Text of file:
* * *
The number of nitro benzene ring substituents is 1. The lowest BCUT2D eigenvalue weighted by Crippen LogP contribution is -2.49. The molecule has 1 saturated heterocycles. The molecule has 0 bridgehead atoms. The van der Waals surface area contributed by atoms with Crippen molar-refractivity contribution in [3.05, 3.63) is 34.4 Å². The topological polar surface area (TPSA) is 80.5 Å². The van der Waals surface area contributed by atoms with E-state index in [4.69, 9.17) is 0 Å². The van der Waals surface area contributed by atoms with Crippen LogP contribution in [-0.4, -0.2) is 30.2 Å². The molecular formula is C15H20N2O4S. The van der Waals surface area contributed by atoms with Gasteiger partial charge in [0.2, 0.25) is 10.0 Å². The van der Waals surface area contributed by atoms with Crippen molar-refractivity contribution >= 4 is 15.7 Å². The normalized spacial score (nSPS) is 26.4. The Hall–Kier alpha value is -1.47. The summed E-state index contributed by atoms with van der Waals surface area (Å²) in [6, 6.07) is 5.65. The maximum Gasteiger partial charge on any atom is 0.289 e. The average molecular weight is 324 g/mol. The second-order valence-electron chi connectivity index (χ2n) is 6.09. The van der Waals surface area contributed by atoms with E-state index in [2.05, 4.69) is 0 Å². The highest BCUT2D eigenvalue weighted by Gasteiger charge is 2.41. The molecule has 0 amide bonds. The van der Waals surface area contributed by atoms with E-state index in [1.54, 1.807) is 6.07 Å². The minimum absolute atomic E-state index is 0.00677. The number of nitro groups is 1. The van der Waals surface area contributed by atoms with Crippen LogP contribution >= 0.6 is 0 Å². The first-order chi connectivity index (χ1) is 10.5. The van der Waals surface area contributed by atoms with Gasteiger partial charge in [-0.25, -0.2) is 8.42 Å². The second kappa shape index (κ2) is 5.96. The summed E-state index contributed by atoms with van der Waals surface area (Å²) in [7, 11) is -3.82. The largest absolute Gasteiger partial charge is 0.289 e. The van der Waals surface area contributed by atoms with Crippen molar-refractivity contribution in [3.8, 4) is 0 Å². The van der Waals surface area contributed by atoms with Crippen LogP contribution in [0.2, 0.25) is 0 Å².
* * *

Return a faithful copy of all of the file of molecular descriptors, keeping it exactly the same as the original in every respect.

The number of nitro benzene ring substituents is 1. The lowest BCUT2D eigenvalue weighted by Crippen LogP contribution is -2.49. The molecule has 1 saturated heterocycles. The molecule has 0 bridgehead atoms. The van der Waals surface area contributed by atoms with Crippen molar-refractivity contribution in [3.05, 3.63) is 34.4 Å². The topological polar surface area (TPSA) is 80.5 Å². The van der Waals surface area contributed by atoms with E-state index in [4.69, 9.17) is 0 Å². The van der Waals surface area contributed by atoms with Crippen LogP contribution in [-0.4, -0.2) is 30.2 Å². The molecular formula is C15H20N2O4S. The van der Waals surface area contributed by atoms with Gasteiger partial charge in [0.2, 0.25) is 10.0 Å². The van der Waals surface area contributed by atoms with Crippen molar-refractivity contribution >= 4 is 15.7 Å². The normalized spacial score (nSPS) is 26.4. The Hall–Kier alpha value is -1.47. The summed E-state index contributed by atoms with van der Waals surface area (Å²) in [6, 6.07) is 5.65. The maximum Gasteiger partial charge on any atom is 0.289 e. The average molecular weight is 324 g/mol. The second-order valence-electron chi connectivity index (χ2n) is 6.09. The van der Waals surface area contributed by atoms with E-state index in [2.05, 4.69) is 0 Å². The highest BCUT2D eigenvalue weighted by Gasteiger charge is 2.41. The molecule has 0 amide bonds. The van der Waals surface area contributed by atoms with E-state index in [1.54, 1.807) is 6.07 Å². The minimum absolute atomic E-state index is 0.00677. The number of nitro groups is 1. The van der Waals surface area contributed by atoms with Crippen LogP contribution >= 0.6 is 0 Å². The first-order chi connectivity index (χ1) is 10.5. The van der Waals surface area contributed by atoms with Gasteiger partial charge in [-0.25, -0.2) is 8.42 Å². The second kappa shape index (κ2) is 5.96. The summed E-state index contributed by atoms with van der Waals surface area (Å²) in [7, 11) is -3.82. The largest absolute Gasteiger partial charge is 0.289 e. The van der Waals surface area contributed by atoms with Crippen molar-refractivity contribution in [3.8, 4) is 0 Å². The van der Waals surface area contributed by atoms with Crippen LogP contribution in [0.2, 0.25) is 0 Å².